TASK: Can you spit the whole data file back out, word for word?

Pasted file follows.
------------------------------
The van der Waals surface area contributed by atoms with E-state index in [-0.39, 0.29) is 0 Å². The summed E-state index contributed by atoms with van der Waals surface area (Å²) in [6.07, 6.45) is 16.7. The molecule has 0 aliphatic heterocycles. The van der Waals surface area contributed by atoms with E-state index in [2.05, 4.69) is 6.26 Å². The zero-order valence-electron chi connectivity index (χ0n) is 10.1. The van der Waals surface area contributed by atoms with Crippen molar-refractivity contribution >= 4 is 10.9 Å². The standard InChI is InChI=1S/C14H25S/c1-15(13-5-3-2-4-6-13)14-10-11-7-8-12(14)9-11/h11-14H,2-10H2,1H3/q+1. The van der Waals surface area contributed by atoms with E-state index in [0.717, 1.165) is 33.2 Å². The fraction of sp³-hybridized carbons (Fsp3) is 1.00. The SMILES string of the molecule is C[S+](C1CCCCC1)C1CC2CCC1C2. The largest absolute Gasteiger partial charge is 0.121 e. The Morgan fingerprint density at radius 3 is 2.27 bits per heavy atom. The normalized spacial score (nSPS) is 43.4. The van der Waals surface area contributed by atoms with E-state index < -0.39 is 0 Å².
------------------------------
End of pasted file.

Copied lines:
The van der Waals surface area contributed by atoms with E-state index in [-0.39, 0.29) is 0 Å². The summed E-state index contributed by atoms with van der Waals surface area (Å²) in [6.07, 6.45) is 16.7. The molecule has 0 aliphatic heterocycles. The van der Waals surface area contributed by atoms with E-state index in [2.05, 4.69) is 6.26 Å². The zero-order valence-electron chi connectivity index (χ0n) is 10.1. The van der Waals surface area contributed by atoms with Crippen molar-refractivity contribution >= 4 is 10.9 Å². The standard InChI is InChI=1S/C14H25S/c1-15(13-5-3-2-4-6-13)14-10-11-7-8-12(14)9-11/h11-14H,2-10H2,1H3/q+1. The van der Waals surface area contributed by atoms with E-state index in [0.717, 1.165) is 33.2 Å². The fraction of sp³-hybridized carbons (Fsp3) is 1.00. The SMILES string of the molecule is C[S+](C1CCCCC1)C1CC2CCC1C2. The largest absolute Gasteiger partial charge is 0.121 e. The Morgan fingerprint density at radius 3 is 2.27 bits per heavy atom. The normalized spacial score (nSPS) is 43.4. The van der Waals surface area contributed by atoms with E-state index < -0.39 is 0 Å².